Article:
By J. Harry Jones
Thursday, April 14, 2011 at 2:15 a.m.
Miles deep into the largest Indian reservation
in San Diego County
, a company with ties to at least one former Blackwater Worldwide
executive is building a training facility with firing ranges, a helipad and what was described as mock Afghan villages.
Two men told visitors to the remote site last week that Marines and other troops would engage in cultural, language-immersion and ambush exercises there, although in a later interview one stressed there would be no combat training.
The facility, located on the Los Coyotes Indian Reservation
northeast of Warner Springs, follows a similar effort by Blackwater to create a military and paramilitary training center in Potrero. Blackwater abandoned that proposal amid community opposition in 2008.
It’s unclear when or how the tribe became involved in the current project, which came to public light by chance on April 6.
A reporter and photographer for The San Diego Union-Tribune were on a ride-along with sheriff’s deputy Erik Munzenmaier for a story about law enforcement in the backcountry when the deputy decided to enter the 25,000-acre reservation.
After heading east for a few miles in mountainous terrain, Munzenmaier drove up to a locked gate guarded by two men. The men let Munzenmaier’s vehicle go through.
A short way up the road, Munzenmaier passed two firing ranges and then reached a construction site where workers were configuring shipping containers on recently graded land.
Two men met Munzenmaier on the road. One introduced himself as Brian Bonfiglio.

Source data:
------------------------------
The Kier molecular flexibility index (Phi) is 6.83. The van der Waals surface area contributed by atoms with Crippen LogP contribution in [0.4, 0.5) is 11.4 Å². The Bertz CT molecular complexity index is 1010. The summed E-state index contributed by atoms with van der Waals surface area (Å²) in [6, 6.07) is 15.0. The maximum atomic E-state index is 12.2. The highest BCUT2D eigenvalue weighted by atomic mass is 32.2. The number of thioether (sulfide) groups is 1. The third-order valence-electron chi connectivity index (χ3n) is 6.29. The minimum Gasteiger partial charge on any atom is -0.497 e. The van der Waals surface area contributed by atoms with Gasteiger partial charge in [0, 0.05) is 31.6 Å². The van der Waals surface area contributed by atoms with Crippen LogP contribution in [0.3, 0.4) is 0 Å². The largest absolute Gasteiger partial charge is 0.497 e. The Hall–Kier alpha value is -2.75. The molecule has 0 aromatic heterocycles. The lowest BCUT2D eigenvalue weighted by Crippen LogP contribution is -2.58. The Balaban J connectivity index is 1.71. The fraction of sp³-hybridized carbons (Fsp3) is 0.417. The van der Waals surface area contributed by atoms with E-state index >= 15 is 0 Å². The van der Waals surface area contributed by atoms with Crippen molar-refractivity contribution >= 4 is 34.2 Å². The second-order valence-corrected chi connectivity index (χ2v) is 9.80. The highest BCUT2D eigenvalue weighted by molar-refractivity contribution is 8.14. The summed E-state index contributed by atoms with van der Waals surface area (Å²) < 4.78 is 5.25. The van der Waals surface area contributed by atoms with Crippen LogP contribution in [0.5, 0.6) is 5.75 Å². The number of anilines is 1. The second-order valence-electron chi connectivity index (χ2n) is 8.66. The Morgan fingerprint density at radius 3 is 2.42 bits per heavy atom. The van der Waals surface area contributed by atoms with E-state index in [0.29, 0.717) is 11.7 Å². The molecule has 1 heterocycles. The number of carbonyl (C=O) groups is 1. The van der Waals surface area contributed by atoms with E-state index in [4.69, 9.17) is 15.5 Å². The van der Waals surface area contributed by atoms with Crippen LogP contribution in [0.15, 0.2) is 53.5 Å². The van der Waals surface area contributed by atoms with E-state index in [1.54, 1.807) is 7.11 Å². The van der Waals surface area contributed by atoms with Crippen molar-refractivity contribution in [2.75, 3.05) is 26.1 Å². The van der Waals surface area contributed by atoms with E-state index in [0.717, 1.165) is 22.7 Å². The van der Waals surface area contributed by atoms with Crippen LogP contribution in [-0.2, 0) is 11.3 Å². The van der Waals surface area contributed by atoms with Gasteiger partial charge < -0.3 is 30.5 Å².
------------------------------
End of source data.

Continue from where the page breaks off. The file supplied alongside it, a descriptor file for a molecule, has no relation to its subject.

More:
Bonfiglio was a vice president of Blackwater Worldwide and the main public contact during the private security firm’s 2006 bid to create the training facility in Potrero. Blackwater, now called Xe Services, pulled out in 2008 as residents protested its wartime activities in Iraq and raised concerns about increased traffic, noise and wildfire dangers linked to munitions exercises.
The second man, Sean Roach, is a motivational speaker, entrepreneur and former business executive. His name appears in the incorporation records for several companies in Nevada and San Diego County, and he is a board member for Big Brothers
Big Sisters of San Diego County.
At the reservation, Bonfiglio and Roach told Munzenmaier that Eagle Rock LLC runs the facility as a Department of Defense outsourcing project and that troops would train there. They said the company was leasing the land from the tribe and that plans call for construction of five villages of different sizes and configurations to be built out of shipping containers spray-foamed and painted to resemble mud huts.
Eventually, they said, “real Afghans” will be brought to the mock villages to help their clients with language and cultural immersion training. They also said a helicopter pad was located farther up a hill, as were two helicopter shells and several old vehicles.
As Munzenmaier began driving out of the site, Roach introduced himself by first name to the reporter, who returned the greeting without giving his full name or conducting an interview.
In a follow-up interview by phone, Roach said his group was involved in “perfectly legal activities on sovereign tribal land that isn’t subject to public or journalistic scrutiny.”
“I’m a very private person,” he added. “I saw a good business opportunity here, and the location is perfect. It’s out of the way and in a beautiful setting.”